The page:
Memory is a very weird thing. We certainly do not understand exactly how it works, not even sure how many “types” of memory we have –– long-term, short-term, facial, concept, color….
We are all surprised, more and more as we age, at the memories that pop back into our minds that have lain dormant for long periods of time. In some cases that’s a good thing; time passing dulling some of the great stuff. In some cases not so good: selective proactive amnesia working on the stuff we’d rather not recall, sometimes failing most unpleasantly after a long hiatus.
We may not be absolutely sure we haven’t had a certain memory for quite a while, teasing us like déjà vu does, but we can be sure about some others. How many memories can we actually have? There must be a finite number, somewhat different from person to person, but what can that number be? Consider just your vocabulary. Every noun we know comes with at least one and often many more memories as to its meaning, let alone any associations we have to the word that are ours alone. And the verbs, adjectives and adverbs…gerunds? And that’s just our words. Sounds, music; sights, color; smell, perfumes; … And just the other day…
I was lighting a cigar and the wooden match I was using flared up for some reason and gave off a fragrance like caps. You remember caps, right? The 1/2-inch wide red paper ribbon with a small disc of black fun powder centered every 1/2-inch or so on the ribbon? They came in rolls of 50 or so discs and you slipped a roll into your cowboy pistol and blasted away at your friends welding the fun of never-ending gunfights to the smell of black powder.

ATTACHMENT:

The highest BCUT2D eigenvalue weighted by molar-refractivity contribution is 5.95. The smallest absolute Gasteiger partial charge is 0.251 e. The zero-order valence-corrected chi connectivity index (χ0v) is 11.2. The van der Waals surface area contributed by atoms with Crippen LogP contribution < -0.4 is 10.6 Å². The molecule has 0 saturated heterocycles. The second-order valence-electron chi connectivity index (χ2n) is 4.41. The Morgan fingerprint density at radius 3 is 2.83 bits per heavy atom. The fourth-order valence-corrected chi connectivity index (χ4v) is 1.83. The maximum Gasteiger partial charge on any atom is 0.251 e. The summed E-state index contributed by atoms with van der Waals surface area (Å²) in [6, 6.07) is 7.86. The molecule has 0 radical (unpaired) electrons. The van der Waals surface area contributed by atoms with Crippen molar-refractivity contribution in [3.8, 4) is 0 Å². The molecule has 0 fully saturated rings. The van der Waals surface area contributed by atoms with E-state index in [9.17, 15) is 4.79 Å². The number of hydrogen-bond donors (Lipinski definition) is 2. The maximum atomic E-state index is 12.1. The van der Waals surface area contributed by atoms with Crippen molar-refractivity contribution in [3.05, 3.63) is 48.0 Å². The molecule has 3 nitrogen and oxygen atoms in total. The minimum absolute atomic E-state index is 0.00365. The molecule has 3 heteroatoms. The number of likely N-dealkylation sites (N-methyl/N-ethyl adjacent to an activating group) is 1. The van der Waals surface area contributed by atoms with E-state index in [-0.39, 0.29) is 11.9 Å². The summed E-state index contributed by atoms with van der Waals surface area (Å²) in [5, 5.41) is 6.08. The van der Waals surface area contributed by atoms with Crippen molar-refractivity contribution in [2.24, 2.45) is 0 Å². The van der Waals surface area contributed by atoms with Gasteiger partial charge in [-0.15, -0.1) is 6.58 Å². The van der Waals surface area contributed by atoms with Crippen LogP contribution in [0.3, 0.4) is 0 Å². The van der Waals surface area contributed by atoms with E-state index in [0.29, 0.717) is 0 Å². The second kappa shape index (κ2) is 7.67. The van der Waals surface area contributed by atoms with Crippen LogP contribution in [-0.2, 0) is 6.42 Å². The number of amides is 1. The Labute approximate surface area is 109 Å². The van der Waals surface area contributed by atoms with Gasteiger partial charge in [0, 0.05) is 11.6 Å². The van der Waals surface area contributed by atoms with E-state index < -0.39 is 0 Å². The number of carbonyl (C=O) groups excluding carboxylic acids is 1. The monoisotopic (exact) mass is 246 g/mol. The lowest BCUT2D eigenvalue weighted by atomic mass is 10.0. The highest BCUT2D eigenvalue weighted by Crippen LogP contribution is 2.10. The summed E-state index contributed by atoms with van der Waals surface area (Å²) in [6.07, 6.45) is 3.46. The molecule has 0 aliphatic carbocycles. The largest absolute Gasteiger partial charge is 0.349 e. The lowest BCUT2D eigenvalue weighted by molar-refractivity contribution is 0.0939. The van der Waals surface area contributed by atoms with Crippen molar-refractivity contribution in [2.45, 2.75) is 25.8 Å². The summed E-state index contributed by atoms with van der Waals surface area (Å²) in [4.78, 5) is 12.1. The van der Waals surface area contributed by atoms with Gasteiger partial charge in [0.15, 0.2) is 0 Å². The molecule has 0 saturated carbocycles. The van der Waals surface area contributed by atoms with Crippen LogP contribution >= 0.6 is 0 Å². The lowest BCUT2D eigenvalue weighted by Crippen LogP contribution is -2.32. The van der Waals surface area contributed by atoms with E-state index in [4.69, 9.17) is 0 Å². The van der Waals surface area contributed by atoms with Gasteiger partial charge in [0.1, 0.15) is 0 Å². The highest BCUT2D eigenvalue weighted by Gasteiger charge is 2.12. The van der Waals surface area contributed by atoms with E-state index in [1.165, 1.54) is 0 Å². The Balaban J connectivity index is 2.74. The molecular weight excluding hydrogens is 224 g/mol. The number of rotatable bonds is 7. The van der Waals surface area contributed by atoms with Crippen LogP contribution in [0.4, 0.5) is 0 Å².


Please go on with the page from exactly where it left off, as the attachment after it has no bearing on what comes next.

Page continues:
While I have encountered gun powder smoke often, it was the flaring match with which I lighted my cigar that touched off just the right combination of sensors to send me back in my memory more than 50 years, not to the epic battles for possession of a blanket covered fort or grassy promontory but to a memory I am positive I’ve not entertained in all that time. Rocket poppers.
They were 2 1/2-inches long polyethelene models of spaceships that incorporated a steel nose-cone tip that transferred energy when it struck the street to a flat plate in the body of the rocket on which was placed a single torn off cap. You threw the rocket into the air and the aerodynamic design insured that it would hit nose-cone first every time, popping the cap. The higher you threw the rocket, the more energy available to detonate the cap when it hit the street – and so, of course, we jammed more and more caps into our rockets for larger and larger explosions (well, pops).
The flaring match at my cigar brought back all those memories: the type of plastic of which the rockets were made, its color (mine was a light red), the straining to throw the rocket ever higher, the louder and louder pops as greater cap payloads were sent aloft, the bright sun causing us to (dangerously!) lose sight of the thrown rockets, the guys standing around throwing one rocket at a time – than all at once. And the smell of gunpowder.
Well over half a century ago and the memories as fresh and sharp as if they were made three days ago.
Why and how does memory operate? And how many memories can each one of us possible have?